SPierce wrote:At least you were able to grow some this year, after all your fretting about!
LOL yeah.. on the other hand.. having getting none so far; and all the effort, baby-sitting, watering, etc... Might of been better of if they'd just died ion the first place.. lol
One day, you will get a watermelon. It will be perfect. You will look back and remember this year, and you will feel twice as proud as if you'd batted a thousand the very first year. That's one of the fun things about gardening: trying, failing, trying again, failing again, and then . . . Success! The success is twice as sweet if you have a failure or two behind you.
Man, if I lived in Georgia, I would not mess around with a Black Diamond. I would grow a Carolina Cross every single year. Last year, I tried watermelons for the first time and completely blew it. I couldn't even grow a short-season Fordhook. This year, Mother Nature willing, I will get both a ripe Sugar Baby and a ripe Fordhook. Next year, if I enjoy a small success this year, I'm gonna get my neighbor to build me a cold frame so I can try a Crimson Sweet.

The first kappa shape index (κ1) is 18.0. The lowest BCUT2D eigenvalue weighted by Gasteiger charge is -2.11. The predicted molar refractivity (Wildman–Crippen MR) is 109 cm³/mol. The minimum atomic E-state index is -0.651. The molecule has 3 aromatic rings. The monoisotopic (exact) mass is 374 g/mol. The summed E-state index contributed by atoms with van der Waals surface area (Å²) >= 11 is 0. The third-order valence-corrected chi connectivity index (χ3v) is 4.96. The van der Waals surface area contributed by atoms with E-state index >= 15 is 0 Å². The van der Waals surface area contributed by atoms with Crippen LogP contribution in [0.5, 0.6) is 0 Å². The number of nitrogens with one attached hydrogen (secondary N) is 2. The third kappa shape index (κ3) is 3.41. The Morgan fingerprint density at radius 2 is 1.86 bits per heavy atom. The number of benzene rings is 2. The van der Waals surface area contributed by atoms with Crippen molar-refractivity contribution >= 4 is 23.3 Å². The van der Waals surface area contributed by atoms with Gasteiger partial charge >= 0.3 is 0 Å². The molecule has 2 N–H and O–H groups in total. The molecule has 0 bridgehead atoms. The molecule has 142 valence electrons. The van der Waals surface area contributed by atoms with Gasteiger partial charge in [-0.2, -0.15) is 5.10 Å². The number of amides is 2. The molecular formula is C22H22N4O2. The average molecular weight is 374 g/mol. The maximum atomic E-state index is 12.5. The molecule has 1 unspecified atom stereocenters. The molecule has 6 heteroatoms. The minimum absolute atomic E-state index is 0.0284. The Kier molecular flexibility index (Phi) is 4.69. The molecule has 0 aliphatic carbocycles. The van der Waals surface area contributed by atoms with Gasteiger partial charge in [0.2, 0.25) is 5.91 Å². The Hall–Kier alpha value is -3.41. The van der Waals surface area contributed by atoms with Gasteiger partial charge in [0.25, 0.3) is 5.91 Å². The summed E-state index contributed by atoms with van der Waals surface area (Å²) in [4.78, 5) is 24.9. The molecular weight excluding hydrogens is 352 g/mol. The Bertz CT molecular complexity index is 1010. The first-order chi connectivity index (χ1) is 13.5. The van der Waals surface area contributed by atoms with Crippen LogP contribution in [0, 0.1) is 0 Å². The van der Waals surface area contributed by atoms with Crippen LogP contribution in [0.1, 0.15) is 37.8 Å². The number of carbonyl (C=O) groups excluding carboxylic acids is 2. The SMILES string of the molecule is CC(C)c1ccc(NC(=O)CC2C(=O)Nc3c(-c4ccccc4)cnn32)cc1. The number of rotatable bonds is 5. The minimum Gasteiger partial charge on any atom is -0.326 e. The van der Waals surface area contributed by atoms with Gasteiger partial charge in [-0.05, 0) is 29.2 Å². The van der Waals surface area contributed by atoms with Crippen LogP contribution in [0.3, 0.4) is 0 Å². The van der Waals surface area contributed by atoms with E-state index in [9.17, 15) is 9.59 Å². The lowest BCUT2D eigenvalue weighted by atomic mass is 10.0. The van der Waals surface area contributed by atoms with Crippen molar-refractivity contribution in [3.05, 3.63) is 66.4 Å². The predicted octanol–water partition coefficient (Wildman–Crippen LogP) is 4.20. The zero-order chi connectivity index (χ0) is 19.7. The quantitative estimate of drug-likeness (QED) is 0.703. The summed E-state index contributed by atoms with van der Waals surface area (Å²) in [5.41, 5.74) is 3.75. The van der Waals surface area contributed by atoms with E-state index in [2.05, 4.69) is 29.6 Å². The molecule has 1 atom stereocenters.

One variety at a time, I am working my way toward the greatest challenge of all. Last year, this year, next year--all of these are preparatory exercises, sort of like gardener gymastics, to get me ready for the real watermelon I am dying to try: the Carolina Cross, the king of watermelons.
Sure, it probably can't be done, not up here in the High Plains, but it's worth a shot. However, if I lived in Georgia, I would not waste my time on anything but watermelon royalty